«We’re counting on soon having our own condiments and conserves, made right here and in the same way that our grandmothers used to make them,» explains the ineffable Vlad, who can’t emphasize enough the importance of “slow” food, the food of our origins, when each home made use of the ancient methods of conservation – oil, salt and glass jars – to capture the flavours of each different season. «Conserving helps us to recuperate lost tastes, it teaches us basic knowledge that will help us become better cookers and better eaters, to better take care of our own bodies and souls.» This is the mission of the Daylesfort Cookery School.

The authentic love for food is also palpable here even during the hours not dedicated to cooking or eating. Because leisure is also important: having fun, surrounding yourself in a environment that is aesthetically pleasing and even slightly sexy – students are spoiled with steaming tea cups, «Would you like a lemon and ginger infusion, or perhaps some Silver Needle tea?» and even glasses of white or rosé wines served at the perfect temperature with the Château Léoube label, which comes from a bio-dynamic vineyard run by the Bamford family in Provence.

Vlad continues: «A daily activity like eating really deserves attention: the pleasures of fine dining can’t be separated from the knowledge of where dishes come from and how they’re made, if they’re sustainable or not. We all need to be heading in this direction, both chefs and consumers. This is my life choice and I’m lucky to be able to share it with people from a place like Daylesford.»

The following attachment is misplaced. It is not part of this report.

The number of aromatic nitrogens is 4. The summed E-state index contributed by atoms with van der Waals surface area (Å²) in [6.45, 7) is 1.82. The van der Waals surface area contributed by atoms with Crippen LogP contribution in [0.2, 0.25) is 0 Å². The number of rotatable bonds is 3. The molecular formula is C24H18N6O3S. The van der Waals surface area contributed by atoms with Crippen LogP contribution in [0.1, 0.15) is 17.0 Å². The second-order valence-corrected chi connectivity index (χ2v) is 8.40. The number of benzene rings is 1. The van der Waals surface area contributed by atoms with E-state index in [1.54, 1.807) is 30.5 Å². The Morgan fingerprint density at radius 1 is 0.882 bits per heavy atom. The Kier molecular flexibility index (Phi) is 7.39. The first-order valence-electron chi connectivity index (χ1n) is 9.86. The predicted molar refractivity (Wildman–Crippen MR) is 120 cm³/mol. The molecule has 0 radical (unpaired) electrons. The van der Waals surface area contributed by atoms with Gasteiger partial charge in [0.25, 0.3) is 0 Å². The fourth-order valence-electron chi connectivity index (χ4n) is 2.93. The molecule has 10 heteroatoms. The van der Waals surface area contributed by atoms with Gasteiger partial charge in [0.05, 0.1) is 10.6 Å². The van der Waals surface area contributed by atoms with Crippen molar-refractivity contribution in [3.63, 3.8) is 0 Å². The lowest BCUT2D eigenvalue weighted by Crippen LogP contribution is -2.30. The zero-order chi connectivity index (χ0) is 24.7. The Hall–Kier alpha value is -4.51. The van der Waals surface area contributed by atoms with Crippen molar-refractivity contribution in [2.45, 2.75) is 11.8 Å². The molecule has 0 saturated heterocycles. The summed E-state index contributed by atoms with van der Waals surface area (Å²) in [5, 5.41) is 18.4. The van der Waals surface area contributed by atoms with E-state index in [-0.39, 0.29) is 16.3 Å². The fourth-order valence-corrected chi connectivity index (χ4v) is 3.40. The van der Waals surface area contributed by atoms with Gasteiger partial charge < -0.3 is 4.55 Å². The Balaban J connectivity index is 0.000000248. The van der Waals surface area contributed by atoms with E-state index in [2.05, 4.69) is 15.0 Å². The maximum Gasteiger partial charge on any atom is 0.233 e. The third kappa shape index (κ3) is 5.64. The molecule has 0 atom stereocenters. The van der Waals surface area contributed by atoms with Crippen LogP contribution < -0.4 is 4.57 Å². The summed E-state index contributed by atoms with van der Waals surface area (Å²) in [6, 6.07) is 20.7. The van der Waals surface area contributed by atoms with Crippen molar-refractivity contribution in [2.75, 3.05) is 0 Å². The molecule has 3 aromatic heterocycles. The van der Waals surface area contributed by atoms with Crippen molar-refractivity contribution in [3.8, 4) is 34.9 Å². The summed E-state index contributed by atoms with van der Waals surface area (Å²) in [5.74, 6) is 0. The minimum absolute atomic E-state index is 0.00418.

Everything begins and ends with the land itself: every time that we care for it, we’re caring for the future of the planet, of our children and the future generations. This is why Daylesford is also a foundation whose objective is to promote sustainable, organic agriculture with the same principles that the project’s founder, Lady Bamford, puts into practice in all of her family’s land.

Among the upcoming courses and events, there’s the “Summer Dinner Party”, a half-day dedicated to explaining how to organise a memorable summer dinner – from the hors d’oeuvres to the dessert, using seasonal vegetables for dishes like pistou and ratatouille. There’s a “Butchery Course”, to gain familiarity with different cuts of meats (the sad steak will soon be just a memory!); a class on “Fish and Shellfish”, to help students discover all the goodness from the sea as well as enjoy a freshly caught lunch.

Daylesford is also a place to just relax and unwind at tables surrounded by trees and green, or else a place where you can learn to grow your own vegetable garden in its Organic Farm School. Children are welcome and encouraged to visit, as educating the next generation about the connections between food, land and civilization is an important step in improving individual and collective good health. With everything there is to do and see here, perhaps one day isn’t enough. But that’s no problem: a traditional stone cottage is also available for longer-staying guests.

Daylesford Cookery School
Daylesford near Kingham
GL56 0YG
Tel. +44 01608 731 700, Website